But data obtained by BIRN shows that it is almost impossible for Albanian minors to receive asylum. Unlike adults, abandoned children do have the right to shelter and social services until they turn 18.

However, this does not come without a price. Elton says bullying was rife at the social center in Nancy.

His hopes of learning French, and going to school, were not quick to materialise. For ten weeks, he says, he used the center as a dormitory, while spending the day wandering around the city aimlessly. During his time there, the number of children at the center increased from 40 to 70.

When he understood that the he had no chance of an education, asked to be repatriated to Albania.

“Together with another child, they hailed us a taxi and put the plane tickets in our hands,” he says.

“We traveled 400km from Nancy to Brussels with a stranger.” Police at the airport were surprised that no social worker was with them, he says. When he arrived in Tirana, Elton entered the country as a tourist and was not interviewed.

The migration unit of European Commission did not reply to BIRN’s request for comment on the case.

Elton’s dream of being an engineer now seems more distant than ever. “My generation is delusional, they think everything will be ready for them,” he says.

‘He would cry every day for his brother’

Poor neighbourhood of Fier. Photo: Ivana Dervishi

In Lyon, Edmond Bogdani, the executive director of the foundation for the protection of children, SEA-AL, says young asylum seekers suffer great trauma as they drift through social centers.

He has housed 50 Albanian minors and nine other nationalities since he established his social center in 2013, and says many of those housed there are desperate to return home.

Once a minor has been sent to a social center, the authorities have to verify if he is actually an abandoned child, meaning they can’t speak with family members at all.

“Four months ago, we received four minors all at once: two brothers of 15 and 13, a 14-year-old and a 16-year-old. All of them had suffered psychological trauma and did not want to stay,” recalls Bogdani.

“I also had a case where [a family] left one of two twins. He would cry every day for his brother,” he added.

Bogdani says Albanians’ already slim chances of asylum and integration are fading. Of the eight minors he assisted in 2013, only four have obtained temporary leave to remain.

“The local council has not awarded any new contracts for young adults [to live and work in the region], including Albanians, during the last year,” he says.

Revolving doors

Endri* from Fier, was deported from Greece last year after 25 days in a solitary cell was. Photo: Ivana Dervishi

The repatriation of minors is a complicated process, which begins with an evaluation of the children’s families, and is finalised with the creation of a friendly environment to support the children once at home. But Albania seems incapable of addressing the problems of economic stagnation and unemployment.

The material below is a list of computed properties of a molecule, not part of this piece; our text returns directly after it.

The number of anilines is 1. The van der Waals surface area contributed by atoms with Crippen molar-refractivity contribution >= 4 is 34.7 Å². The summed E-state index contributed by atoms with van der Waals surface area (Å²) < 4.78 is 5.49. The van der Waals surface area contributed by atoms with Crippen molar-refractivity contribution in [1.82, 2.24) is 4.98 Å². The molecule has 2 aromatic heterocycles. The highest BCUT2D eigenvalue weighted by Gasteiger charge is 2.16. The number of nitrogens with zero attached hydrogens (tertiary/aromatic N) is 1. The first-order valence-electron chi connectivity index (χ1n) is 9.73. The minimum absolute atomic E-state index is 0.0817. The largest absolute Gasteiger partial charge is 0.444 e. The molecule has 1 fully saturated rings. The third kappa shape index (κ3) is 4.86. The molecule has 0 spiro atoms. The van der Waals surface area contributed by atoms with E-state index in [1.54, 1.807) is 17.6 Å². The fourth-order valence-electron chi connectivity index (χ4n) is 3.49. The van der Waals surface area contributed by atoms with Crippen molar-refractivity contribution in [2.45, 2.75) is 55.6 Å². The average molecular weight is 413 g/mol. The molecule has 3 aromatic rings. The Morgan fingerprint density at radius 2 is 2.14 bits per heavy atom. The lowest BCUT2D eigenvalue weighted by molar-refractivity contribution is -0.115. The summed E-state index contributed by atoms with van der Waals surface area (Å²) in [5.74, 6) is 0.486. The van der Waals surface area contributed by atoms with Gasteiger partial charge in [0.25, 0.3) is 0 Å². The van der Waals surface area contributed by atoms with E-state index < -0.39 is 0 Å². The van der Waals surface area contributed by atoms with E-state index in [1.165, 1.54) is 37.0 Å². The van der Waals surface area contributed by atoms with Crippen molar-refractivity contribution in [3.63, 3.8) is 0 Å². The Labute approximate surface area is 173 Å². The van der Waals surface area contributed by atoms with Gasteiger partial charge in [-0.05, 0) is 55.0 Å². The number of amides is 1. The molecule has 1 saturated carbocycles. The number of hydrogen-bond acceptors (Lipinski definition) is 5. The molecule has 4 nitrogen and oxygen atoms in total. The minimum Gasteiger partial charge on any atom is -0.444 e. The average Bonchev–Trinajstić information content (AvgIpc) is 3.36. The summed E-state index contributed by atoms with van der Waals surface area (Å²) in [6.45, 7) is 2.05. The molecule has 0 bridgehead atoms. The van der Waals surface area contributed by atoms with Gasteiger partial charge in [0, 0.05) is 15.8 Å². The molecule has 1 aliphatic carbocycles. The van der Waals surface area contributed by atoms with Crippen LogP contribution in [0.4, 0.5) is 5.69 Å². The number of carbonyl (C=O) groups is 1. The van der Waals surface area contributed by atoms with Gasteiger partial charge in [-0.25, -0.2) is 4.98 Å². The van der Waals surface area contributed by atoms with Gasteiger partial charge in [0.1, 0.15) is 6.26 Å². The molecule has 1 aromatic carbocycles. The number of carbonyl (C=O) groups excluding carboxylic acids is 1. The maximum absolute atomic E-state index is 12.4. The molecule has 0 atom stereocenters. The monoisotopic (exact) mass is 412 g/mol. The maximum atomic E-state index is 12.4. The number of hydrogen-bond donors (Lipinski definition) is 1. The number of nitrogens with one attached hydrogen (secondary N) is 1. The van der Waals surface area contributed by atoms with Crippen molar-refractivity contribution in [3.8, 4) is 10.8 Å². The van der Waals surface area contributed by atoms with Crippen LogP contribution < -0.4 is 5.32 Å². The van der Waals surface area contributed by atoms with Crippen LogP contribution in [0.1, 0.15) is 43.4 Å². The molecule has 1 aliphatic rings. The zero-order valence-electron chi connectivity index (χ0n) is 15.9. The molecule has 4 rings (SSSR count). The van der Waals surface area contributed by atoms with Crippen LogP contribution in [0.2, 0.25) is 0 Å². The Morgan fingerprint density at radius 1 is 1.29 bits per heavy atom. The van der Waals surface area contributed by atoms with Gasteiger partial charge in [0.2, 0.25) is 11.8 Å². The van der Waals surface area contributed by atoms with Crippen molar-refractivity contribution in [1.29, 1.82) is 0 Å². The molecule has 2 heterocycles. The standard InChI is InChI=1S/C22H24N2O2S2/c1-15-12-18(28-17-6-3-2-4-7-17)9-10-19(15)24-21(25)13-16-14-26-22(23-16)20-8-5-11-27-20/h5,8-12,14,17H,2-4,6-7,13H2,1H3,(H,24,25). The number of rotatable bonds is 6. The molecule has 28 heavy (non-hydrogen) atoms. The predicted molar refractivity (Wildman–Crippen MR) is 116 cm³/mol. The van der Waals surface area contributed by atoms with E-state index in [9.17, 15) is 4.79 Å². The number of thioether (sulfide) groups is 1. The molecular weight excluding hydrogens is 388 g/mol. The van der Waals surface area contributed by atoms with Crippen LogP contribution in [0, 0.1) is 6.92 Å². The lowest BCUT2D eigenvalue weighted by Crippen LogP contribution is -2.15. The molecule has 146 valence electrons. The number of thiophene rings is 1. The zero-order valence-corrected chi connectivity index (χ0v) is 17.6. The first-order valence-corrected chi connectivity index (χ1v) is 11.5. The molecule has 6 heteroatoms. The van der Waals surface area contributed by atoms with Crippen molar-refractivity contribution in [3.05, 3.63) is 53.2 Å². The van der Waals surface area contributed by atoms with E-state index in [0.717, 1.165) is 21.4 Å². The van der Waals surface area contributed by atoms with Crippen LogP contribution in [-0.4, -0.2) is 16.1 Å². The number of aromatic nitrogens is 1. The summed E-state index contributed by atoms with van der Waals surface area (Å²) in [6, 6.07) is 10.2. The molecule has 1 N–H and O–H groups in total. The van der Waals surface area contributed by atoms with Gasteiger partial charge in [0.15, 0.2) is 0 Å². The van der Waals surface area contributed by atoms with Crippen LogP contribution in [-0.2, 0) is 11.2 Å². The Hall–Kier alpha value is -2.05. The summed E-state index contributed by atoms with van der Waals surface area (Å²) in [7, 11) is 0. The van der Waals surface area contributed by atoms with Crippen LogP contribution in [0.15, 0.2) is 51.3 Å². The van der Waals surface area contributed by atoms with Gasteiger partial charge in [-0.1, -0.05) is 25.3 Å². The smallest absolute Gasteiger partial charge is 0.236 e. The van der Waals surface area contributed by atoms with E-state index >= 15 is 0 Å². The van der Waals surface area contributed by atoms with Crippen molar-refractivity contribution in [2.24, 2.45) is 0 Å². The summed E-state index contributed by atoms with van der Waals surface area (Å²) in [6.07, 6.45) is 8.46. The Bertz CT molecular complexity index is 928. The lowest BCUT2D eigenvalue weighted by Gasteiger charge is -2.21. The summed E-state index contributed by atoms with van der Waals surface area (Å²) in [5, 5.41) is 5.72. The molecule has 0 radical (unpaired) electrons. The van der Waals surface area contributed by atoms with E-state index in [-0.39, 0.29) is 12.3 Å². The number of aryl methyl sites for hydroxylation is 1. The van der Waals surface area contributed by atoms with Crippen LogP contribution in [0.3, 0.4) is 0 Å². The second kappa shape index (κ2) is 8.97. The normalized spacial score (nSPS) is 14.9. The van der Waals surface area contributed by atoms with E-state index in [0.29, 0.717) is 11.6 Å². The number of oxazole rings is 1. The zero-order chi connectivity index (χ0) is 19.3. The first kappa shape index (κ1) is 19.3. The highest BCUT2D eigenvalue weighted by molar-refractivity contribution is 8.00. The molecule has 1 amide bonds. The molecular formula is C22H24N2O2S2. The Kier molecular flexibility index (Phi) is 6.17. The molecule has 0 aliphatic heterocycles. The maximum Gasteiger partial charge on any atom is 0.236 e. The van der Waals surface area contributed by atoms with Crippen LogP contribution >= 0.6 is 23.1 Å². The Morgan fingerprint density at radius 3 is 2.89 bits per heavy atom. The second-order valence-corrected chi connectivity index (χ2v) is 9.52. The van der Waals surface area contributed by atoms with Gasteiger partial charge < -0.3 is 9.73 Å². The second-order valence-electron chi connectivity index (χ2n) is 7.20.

Organisations that help the Albanian government reintegrate young, repatriated asylum seekers also warned that once in Albania, many try to leave the country again, which holds new dangers for them.

Jezerca Tigani, of Albanian and Kosovo for the child relief organisation Terre Des Hommes, says that children at high risk of trafficking should not be repatriated, and criticised the Albanian government for what she sees is as uncritical aquiescence to EU demands.

“Albania should review its bilateral readmission agreements with the EU counties,” she says.

“EU accession should not be used as a lever to repatriate vulnerable Albanian children.”

With the help of organisations such as Terres des Hommes and IOM, children are helped to reintegrate to Albania through microbusinesses for the family, and vocational training or university education for the youths.

However, such programs are restricted to a vanishingly small number of returnees – just 12 out of 466 in 2017.

Valbona Tula, director of the National Social Service Shkdora – the institution that evaluates the economic conditions of the families of young asylum-seekers, says: “We should visit families door to door to deal with their problems. Only then we will be on the right path.”

Good intentions aside, BIRN found that some of minors that had been registered by the social services as repatriated had left the country again.

A 16-year-old from a village in Elbasan had returned to Germany, while another youth repatriated from Germany told BIRN he had left for another country, which he refused to name.

“Now I am 18, and I can go whenever I want,” he says.

However, this is not the case 17-year-old Endri* from Fier, who after 25 days in a solitary cell was deported from Greece last year.  

Unlike the other youngsters we interviewed, Endri was in search of a job and not of an asylum center. During the repatriation process he met a social worker for Terre Des Hommes, which now funds his education he is enrolled on a 9-month welding course.  

“If there were no support, I would have to hit the road and head to Greece again, but now I want a diploma. I want to be somebody in life,” he says.

But even this ambitious youth has half an eye beyond the poverty trap inside Albania’s borders: “Welding is a sought-out trade, even abroad.”

*All names have been changed.

Article was enabled through the Balkan Fellowship for Journalistic Excellence Alumni Programme.

Fellow Bio

/en/file/show/Aleksandra Bogdani.jpg

Aleksandra Bogdani

Aleksandra Bogdani has spent the best part of a decade covering crime, corruption and courtroom stories in Albania.